When I was in college, there was a saying everyone on my football team knew because our fullback repeated it any chance he got: "You can wish in one hand and [crap] in the other. See which hand fills up first." Democrats and progressives would be wise to heed the wisdom in that somewhat off-color saying when it comes to the super committee. We've been so busy wishing this debt deal wasn't so bad and hoping taxes will be included in a final package that we haven't noticed that we're holding a load of crap that is getting worse by the day.
Ever since the debt deal was struck, everyone has been focused on the super committee and what it will do. Lobbyists are swarming the Hill trying to talk to super committee members, and the DC chattering class is chattering away about the latest super committee leak or roadblock. Everyone is so caught up with what the super committee will do that I have heard almost no one ask whether we should want it to do anything.
So allow me to be that boy watching the parade go by who says, "Ummm... has anyone noticed that the emperor is naked?" Or in this case, "We should want the super committee to fail... and be positioning ourselves now for the political fallout of that failure."
I can hear your shrieks now:
"Eric, how can you possibly say that? Don't you realize that if the super committee does nothing, we will face the dreaded 'Trigger Cuts?!' The Triggers would decimate domestic spending, especially for the poor and vulnerable, gut job programs in the midst of a recession, and make massive cuts to defense and homeland security. They were created to ensure they'd never be used."
You're right. Triggers would be catastrophic. But I'm not arguing for triggers. I'm arguing against the super committee, because triggers will be better than anything the super committee can come up with that will pass the House.
I challenge anyone: present a viable scenario for a super committee compromise that can pass the Tea Party-controlled House and is not worse than the triggers. You can't do it.
Keep in mind that because of the debt deal, Republicans in the House have already secured $1 trillion in government cuts with another $1.2 trillion guaranteed and no tax increases. That is what they get if they refuse to compromise with Obama and Senate Democrats on a super committee deal -- $2.2 trillion in spending cuts and no tax increases. Sounds like a campaign promise, huh?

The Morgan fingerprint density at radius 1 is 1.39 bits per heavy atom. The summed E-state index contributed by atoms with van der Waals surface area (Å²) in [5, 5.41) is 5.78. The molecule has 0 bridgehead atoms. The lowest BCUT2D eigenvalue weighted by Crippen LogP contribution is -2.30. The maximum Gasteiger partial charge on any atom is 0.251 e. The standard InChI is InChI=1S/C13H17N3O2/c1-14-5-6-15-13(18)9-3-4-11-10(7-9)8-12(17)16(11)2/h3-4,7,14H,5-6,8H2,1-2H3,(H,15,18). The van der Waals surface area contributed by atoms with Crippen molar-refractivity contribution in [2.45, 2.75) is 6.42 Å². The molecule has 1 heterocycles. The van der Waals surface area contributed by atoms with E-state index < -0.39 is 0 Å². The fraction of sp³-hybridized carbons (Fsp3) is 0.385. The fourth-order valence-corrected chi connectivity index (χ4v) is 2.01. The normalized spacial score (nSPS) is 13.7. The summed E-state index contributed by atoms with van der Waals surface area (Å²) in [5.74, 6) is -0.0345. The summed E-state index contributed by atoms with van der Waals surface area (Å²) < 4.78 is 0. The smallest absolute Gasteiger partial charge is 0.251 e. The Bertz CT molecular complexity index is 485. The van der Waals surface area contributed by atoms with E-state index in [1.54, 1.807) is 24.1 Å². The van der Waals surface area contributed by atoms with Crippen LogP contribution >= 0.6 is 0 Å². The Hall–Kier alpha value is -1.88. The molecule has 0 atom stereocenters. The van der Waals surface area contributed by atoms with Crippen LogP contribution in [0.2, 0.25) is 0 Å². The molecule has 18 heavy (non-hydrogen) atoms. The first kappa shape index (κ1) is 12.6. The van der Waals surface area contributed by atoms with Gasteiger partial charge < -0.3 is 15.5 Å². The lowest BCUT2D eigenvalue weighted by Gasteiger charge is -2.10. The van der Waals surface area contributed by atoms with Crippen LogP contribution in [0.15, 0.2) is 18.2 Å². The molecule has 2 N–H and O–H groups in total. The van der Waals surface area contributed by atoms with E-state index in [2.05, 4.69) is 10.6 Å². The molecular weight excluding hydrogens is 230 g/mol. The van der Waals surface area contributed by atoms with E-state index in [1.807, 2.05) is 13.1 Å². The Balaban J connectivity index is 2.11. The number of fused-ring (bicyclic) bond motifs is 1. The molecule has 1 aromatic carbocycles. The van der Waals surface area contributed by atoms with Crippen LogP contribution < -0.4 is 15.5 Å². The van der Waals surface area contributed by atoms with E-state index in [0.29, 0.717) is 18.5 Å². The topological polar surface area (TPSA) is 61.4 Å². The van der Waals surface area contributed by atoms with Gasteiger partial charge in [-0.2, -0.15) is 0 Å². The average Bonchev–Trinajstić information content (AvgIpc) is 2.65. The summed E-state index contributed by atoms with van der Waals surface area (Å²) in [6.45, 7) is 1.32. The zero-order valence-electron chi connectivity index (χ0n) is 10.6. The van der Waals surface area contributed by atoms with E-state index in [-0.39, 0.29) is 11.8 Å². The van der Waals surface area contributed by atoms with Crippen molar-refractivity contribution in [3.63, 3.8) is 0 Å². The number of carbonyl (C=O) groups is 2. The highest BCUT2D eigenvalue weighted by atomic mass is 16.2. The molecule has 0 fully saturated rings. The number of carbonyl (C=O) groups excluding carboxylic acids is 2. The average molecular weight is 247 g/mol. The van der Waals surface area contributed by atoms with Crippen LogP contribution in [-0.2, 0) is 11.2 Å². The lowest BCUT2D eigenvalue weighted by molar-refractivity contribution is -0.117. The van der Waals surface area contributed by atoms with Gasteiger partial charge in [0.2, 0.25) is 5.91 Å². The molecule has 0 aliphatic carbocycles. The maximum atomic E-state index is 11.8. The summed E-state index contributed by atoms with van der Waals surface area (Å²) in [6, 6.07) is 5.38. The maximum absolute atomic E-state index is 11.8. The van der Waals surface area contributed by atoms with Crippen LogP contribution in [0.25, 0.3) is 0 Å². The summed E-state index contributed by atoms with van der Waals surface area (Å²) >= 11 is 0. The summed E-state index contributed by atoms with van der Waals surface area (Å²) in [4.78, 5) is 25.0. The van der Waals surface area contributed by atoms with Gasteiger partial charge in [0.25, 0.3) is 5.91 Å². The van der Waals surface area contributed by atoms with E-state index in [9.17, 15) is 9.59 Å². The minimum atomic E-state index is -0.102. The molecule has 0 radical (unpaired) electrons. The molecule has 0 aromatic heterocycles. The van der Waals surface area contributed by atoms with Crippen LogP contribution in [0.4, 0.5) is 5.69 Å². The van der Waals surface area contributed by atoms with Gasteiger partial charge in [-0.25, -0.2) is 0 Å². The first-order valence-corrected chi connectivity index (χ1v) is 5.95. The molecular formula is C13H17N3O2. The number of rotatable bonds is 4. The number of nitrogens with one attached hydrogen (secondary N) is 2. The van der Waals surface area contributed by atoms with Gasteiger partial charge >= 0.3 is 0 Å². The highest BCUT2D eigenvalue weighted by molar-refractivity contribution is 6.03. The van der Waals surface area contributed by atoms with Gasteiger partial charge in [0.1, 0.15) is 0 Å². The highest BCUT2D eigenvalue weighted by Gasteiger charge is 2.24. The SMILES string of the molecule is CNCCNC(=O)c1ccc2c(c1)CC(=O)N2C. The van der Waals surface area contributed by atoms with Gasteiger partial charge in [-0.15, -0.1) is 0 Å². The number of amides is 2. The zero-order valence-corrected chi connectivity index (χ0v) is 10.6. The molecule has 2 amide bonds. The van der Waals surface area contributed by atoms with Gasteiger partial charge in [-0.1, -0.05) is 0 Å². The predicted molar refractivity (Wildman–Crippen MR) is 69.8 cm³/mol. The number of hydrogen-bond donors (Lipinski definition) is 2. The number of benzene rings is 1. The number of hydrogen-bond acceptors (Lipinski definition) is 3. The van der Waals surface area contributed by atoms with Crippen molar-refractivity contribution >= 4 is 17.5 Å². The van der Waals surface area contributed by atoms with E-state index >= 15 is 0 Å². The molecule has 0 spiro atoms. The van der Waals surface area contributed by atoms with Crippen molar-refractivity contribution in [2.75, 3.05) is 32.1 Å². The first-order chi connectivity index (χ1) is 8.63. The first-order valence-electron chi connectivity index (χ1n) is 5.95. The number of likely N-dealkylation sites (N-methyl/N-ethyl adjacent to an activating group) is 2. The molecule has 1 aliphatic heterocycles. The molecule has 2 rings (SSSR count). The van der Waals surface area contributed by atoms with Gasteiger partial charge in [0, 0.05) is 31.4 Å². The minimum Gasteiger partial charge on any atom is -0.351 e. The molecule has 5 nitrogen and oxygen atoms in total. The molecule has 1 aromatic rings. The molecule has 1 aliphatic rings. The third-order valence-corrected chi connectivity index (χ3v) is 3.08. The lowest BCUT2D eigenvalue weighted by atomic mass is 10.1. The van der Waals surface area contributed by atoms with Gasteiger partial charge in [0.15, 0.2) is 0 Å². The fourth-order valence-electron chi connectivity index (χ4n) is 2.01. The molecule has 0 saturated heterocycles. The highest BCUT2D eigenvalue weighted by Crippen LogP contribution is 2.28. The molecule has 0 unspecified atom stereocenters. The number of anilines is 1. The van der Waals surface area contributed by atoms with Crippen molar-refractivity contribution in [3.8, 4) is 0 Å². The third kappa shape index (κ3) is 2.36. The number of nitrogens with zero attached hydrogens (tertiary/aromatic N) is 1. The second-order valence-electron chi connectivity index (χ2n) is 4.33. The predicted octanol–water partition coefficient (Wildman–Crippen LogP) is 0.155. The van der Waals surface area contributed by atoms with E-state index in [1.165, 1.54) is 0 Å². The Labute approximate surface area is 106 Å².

Add to that the fact that all six of the GOP members of the super committee have taken the "no tax increase" pledge; the Tea Party supports Defense cuts; it's a presidential election year -- in the middle of Republican primary season; and we're talking about a House chamber where about half of Republicans wanted the U.S. to default! Why would Republicans possibly give Obama a "victory" and accept tax hikes and less damaging cuts to government programs?
The only deal that would be worth it for them is one with larger total cuts to entitlements and spending (much more heavily weighted against social programs than in the triggers, which are split evenly between domestic and defense). In exchange for that, they might give up the most egregious tax loopholes they've never cared about anyway (thereby removing our ability to attack them for defending those loopholes in '12). They also might allow for a regressive simplification of the tax code that dramatically reduces taxes on the top bracket while removing many of the rebates middle class and others use. In short, the only possible deal is one that is a lot crappier than triggers.
What we need to be doing is making fewer statements about how the super committee can't fail and instead, start preparing and maneuvering for the fight that is to come when it does. We should begin blaming the GOP now for wanting to block super committee action so they can protect tax cuts for their millionaire and corporate donors and force through these disastrous trigger cuts. We need to start making it clear that Tea Party Republicans are responsible for the economic Armageddon that will come when these trigger cuts kick in. And let's not forget they are responsible for the almost trillion dollars in cuts that will be required of our defense budget too. They held our country hostage to the threat of default to force Democrats to cave to their demands, and Republicans provided the votes to pass this lousy deficit bill...and now are negotiating in bad faith to ensure the unthinkable triggers will be the best Americans can hope for.
In chess, a mistake many novices make is trying to delay the inevitable loss of a key piece that has fallen into a trap rather than recognizing that piece is lost and looking for ways to salvage something from the loss. Refusing to face the inevitable failure of the super committee will either leave us unprepared when it happens or force us into accepting a worse position.
We need to face facts. Wishing things were different or blaming Democratic leaders for the mess we're in won't help our country or do us any political good. But starting to blame Republicans now and positioning ourselves to make the best of bad options will.
How to vote
Vote-by-mail ballot request deadline: Varies by state
For the Nov 3 election: States are making it easier for citizens to vote absentee by mail this year due to the coronavirus. Each state has its own rules for mail-in absentee voting. Visit your state election office website to find out if you can vote by mail.Get more information
In-person early voting dates: Varies by state
Sometimes circumstances make it hard or impossible for you to vote on Election Day. But your state may let you vote during a designated early voting period. You don't need an excuse to vote early. Visit your state election office website to find out whether they offer early voting.My Election Office
General Election: Nov 3, 2020
Polling hours on Election Day: Varies by state/localityMy Polling Place